Freedom of Thought in the Old South

Freedom of Thought in the Old South

Freedom of Thought in the Old South

Freedom of Thought in the Old South

Excerpt

Freedom of thought and speech in the prewar South is, as Professor Arthur M. Schlesinger observed during an address at Durham, North Carolina, on April 5, 1939, both a timely and a timeless subject. No event in the modern world is more ominous than the destruction of government by discussion and the repression of independent thought in large areas of Europe by dictatorships. Such ruthless disregard of the rights of minorities of both Fascist and Communist governments serves to retmind us that the preservation of free speech and of tolerance is a perennial problem, an ideal to be worked for, never completely attained in any society, and always in danger of being lost in every age. This study of the cultural history of the pSouth between 1790 and 1860, in which freedom of thought and speech is the central theme, is offered as a case history in the record of human liberty and intolerance.

"From Jefferson to Calhoun" might well be added as the subtitle of this study. Between the death of Jefferson on July 4, 1826, and the last prophetic speech of Calhoun, March 4, 1850,a, great change took place in the Southern States. The liberal ideas of the eighteenth century were in large part discarded, as the queues, the tight breeches, and silk stockings were outmoded. The eighteenth-century cosmopolitanism of the Tidewater gave way to an intensely local point of view. In Place of the appeal to reason the suppression of radical criticism was substituted. The sentiment favorable to the emancipation of the slaves held by the most enlightened leaders was not felt by the representative men of a succeeding generation. The skepticism and religious tolerance of the early Republic were erased by waves of evangelism. To explain the causes for this reversal -- the breakdown of the splendid traditions of the eighteenth-century aristocracy -- forms the central problem in the social and intellectual history of the South.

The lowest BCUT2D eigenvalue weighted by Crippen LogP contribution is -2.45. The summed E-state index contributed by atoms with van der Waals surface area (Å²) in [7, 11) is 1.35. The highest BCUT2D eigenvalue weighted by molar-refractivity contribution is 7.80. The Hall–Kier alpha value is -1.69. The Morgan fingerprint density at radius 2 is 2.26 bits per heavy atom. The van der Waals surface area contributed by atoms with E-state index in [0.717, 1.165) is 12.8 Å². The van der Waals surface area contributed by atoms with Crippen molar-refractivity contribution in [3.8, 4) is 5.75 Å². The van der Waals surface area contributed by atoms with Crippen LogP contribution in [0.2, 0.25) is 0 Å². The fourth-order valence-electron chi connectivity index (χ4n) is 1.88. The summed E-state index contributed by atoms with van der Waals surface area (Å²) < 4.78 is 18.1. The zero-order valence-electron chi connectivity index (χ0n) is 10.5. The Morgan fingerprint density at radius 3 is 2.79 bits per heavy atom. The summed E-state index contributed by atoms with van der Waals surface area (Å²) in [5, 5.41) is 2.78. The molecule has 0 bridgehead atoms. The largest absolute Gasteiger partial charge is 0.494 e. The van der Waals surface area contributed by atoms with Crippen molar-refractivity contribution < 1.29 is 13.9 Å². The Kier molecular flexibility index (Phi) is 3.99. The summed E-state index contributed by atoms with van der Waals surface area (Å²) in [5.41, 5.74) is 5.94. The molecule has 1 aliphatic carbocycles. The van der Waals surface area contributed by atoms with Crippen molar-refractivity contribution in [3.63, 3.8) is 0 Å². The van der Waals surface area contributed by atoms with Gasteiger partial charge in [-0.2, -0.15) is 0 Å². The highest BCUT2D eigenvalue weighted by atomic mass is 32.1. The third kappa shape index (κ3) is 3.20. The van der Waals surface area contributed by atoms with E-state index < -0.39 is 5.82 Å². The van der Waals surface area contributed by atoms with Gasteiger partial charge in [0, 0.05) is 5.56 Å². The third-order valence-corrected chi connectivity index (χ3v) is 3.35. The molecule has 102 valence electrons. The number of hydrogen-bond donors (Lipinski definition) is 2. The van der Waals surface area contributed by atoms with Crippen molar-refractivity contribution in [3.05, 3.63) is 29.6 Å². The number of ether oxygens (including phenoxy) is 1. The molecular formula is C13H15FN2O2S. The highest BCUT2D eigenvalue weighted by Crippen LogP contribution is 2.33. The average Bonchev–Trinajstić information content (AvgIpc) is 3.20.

The author has derived his definition of freedom of thought . . .

Author Advanced search

Oops!

An unknown error has occurred. Please click the button below to reload the page. If the problem persists, please try again in a little while.